The split-second of girl-on-top sex, and not the rest of the “When Doves Cry” sequence, is emblazoned on my brain in large part because that’s the moment my dad called the movie trash and stormed out of the living room. He didn’t turn off the TV; instead he sat fuming in the next room, furiously turning the pages of a book he was pretending to read, standing guard in case Prince stepped out of the television and beckoned his teenage daughter to join him in a life of depravity and glamour.
Without the costumes and the nightclub, the way Prince and Apollonia spent their time in Minnesota resembled the lives teenagers led around my Appalachian town: Driving around, skinnydipping, fucking in their parents’ basements and on riverbanks and in haylofts, maybe getting loaded, maybe fighting about that, dreaming of making it big and leading different lives.
I always wondered two things about why this movie, as opposed to any other Hollywood garbage movie with sex in it, pissed off my dad so much, and it always boiled down to the interracial relationship and the non-missionary sex. Even in a town so white as to preclude racist incidents, an ugly undercurrent of anti-blackness prevailed, and in the early 80s the Top 100 songs remained blindingly white. My dad, like many dads, was overly concerned with whether my friends were white. “Why?” I would ask. He didn’t answer: He had no justification for the racist zeitgeist, and he knew it.
In places where sex isn’t spoken of, any non-procreative sex is transgressive. Prince and Apollonia must have been a synecdoche for “things people do in bed that aren’t regular husband-and-wife stuff.” Neither the bondage gear Apollonia wore for Prince in the club the night he mocked her with “Darling Nikki” nor the lesbian relationship between Wendy and Lisa made any waves in my pre-teen head, but my dad certainly would have recognized them as either deviant or at least too advanced for his daughter to be thinking about. I don’t know if a single movie viewed when one is twelve can create one’s identity or sexuality, planting flags that unfurl through an entire life. I just know I’m glad I’m not in the control group of people who didn’t grow up with Prince.
The parts of Purple Rain that must have shocked or bewildered me when I was 13—the sex and sexuality—were not the parts that disturbed me the other day at the Castro.
I didn’t remember that Prince’s “The Kid” was an egotistical brat who lived in his parents’ basement in a room full of fey harlequin masks; I certainly didn’t remember that after Apollonia buys him a guitar—for which he doesn’t say thank you—and tells him she’s going to join Morris Day’s band, he backhands her so hard she spins and hits the floor. The crowd, for the most part, didn’t remember that part so well either, because everyone gasped and cried out No! When Morris Day has his right-hand man throw an ex-girlfriend of his in a dumpster for hassling him, someone in the row behind me said, “It was a different time.” When Prince smacks Apollonia, we all recoiled with her.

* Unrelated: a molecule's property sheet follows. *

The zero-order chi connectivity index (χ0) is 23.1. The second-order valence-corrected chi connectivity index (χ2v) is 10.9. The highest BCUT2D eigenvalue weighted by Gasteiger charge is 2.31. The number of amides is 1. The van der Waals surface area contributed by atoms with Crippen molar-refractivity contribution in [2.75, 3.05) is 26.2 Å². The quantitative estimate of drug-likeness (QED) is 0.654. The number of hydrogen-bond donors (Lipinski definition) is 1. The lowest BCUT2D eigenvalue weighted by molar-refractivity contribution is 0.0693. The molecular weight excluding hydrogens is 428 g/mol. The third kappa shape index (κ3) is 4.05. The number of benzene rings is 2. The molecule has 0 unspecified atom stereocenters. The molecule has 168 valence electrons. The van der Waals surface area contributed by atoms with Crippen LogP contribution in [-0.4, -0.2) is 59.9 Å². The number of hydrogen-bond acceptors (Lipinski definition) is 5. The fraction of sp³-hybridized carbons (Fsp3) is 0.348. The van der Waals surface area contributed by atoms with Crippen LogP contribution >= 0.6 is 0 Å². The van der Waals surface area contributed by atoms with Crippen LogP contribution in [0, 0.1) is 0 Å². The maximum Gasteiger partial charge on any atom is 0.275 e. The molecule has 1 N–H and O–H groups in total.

As a story of redemption, Purple Rain doesn’t ring as true for me as it must have when I was a kid and the Christian standard of leading a moral life was a simple process of contrition and forgiveness. Prince almost hitting Apollonia and resisting not becoming his father could have presented a more powerful, but far less dramatic arc. Prince likewise didn’t have to trash all the canned goods his mother put up in Mason jars in order to unearth his father’s original compositions on sheet music. I was disturbed by both the silliness of this scene and Prince’s destruction of his mother’s labor.
It’s funny that Purple Rain won a Grammy for best movie soundtrack. There’s no Oscar for “Best Film Made to Support an Album.” The live performances are electrifying—I can’t find a better word than that overused one—and the motorcycle rides and river gazes, as fraught with teenage angst as they are, present an unassailable archetype of glamorous alienation that must have fueled thousands of my fellow teenagers in our quests to make the sadness we couldn’t shake into a badge of depth. Doing so was a survival skill I might have learned elsewhere, but I learned it from Prince, and it saved me from diving into the abyss of self-pity and not climbing back out. As much as I’m grateful to Prince for writing the soundtrack for my understanding of sex and identity, I’m even more grateful that he enabled me to declare that being weird and sensitive was both cool and necessary.
The day after Prince died, I spent the night at a friend’s farm, where phone reception is weak and fleeting. I was standing on a hill above the barn trying to check messages when an email came through from my dad, with the subject line simply reading “Death.” I waved my phone in the air, trying to get the rest of the message to download. It read, in its entirety:
OMG Prince Died!!
No matter what he’d thought about the safety of his teenage daughter—and whether his fears about my moral turpitude ended up being founded—my dad knew that Prince meant something to me. Purple Rain was my Rebel without a Cause, my On the Road—both of which would have been vastly improved if Apollonia and Wendy and Lisa had been on board. Those of us who identify with the misfits, freaks and weirdos in Purple Rain did find a Revolution in Prince. It’s hard to believe he won’t be around to lead us over the barricades.